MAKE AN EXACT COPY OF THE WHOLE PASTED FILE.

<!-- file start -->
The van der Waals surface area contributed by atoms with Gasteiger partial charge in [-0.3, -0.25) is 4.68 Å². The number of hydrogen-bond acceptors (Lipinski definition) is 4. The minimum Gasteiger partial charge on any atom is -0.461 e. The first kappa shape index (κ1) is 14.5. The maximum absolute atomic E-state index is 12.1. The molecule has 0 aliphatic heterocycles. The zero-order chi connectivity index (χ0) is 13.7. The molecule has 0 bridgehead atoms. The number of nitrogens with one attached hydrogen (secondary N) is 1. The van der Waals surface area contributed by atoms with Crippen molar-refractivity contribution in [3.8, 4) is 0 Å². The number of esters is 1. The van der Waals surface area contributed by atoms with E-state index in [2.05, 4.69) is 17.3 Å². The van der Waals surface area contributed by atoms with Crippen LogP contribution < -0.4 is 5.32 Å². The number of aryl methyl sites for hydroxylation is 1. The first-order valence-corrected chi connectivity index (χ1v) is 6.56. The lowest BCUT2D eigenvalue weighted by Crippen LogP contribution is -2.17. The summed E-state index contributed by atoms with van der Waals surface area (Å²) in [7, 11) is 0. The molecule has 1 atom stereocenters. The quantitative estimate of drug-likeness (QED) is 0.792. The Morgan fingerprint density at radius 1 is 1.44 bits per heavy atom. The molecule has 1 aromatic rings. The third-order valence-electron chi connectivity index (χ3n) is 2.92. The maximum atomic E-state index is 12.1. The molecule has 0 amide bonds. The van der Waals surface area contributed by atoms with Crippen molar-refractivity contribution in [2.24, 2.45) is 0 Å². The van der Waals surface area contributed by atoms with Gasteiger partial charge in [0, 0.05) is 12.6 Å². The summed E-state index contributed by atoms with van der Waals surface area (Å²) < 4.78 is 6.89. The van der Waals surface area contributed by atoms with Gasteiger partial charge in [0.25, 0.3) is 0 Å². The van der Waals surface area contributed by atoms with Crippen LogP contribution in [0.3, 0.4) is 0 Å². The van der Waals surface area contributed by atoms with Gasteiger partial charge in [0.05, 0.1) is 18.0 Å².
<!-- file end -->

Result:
The van der Waals surface area contributed by atoms with Gasteiger partial charge in [-0.3, -0.25) is 4.68 Å². The number of hydrogen-bond acceptors (Lipinski definition) is 4. The minimum Gasteiger partial charge on any atom is -0.461 e. The first kappa shape index (κ1) is 14.5. The maximum absolute atomic E-state index is 12.1. The molecule has 0 aliphatic heterocycles. The zero-order chi connectivity index (χ0) is 13.7. The molecule has 0 bridgehead atoms. The number of nitrogens with one attached hydrogen (secondary N) is 1. The van der Waals surface area contributed by atoms with Crippen molar-refractivity contribution in [3.8, 4) is 0 Å². The number of esters is 1. The van der Waals surface area contributed by atoms with E-state index in [2.05, 4.69) is 17.3 Å². The van der Waals surface area contributed by atoms with Crippen LogP contribution < -0.4 is 5.32 Å². The number of aryl methyl sites for hydroxylation is 1. The first-order valence-corrected chi connectivity index (χ1v) is 6.56. The lowest BCUT2D eigenvalue weighted by Crippen LogP contribution is -2.17. The summed E-state index contributed by atoms with van der Waals surface area (Å²) in [7, 11) is 0. The molecule has 1 atom stereocenters. The quantitative estimate of drug-likeness (QED) is 0.792. The Morgan fingerprint density at radius 1 is 1.44 bits per heavy atom. The molecule has 1 aromatic rings. The third-order valence-electron chi connectivity index (χ3n) is 2.92. The maximum atomic E-state index is 12.1. The molecule has 0 amide bonds. The van der Waals surface area contributed by atoms with Crippen molar-refractivity contribution in [2.24, 2.45) is 0 Å². The van der Waals surface area contributed by atoms with Gasteiger partial charge in [0, 0.05) is 12.6 Å². The summed E-state index contributed by atoms with van der Waals surface area (Å²) < 4.78 is 6.89. The van der Waals surface area contributed by atoms with Gasteiger partial charge in [0.25, 0.3) is 0 Å². The van der Waals surface area contributed by atoms with Crippen LogP contribution in [0.3, 0.4) is 0 Å². The van der Waals surface area contributed by atoms with Gasteiger partial charge in [0.05, 0.1) is 18.0 Å².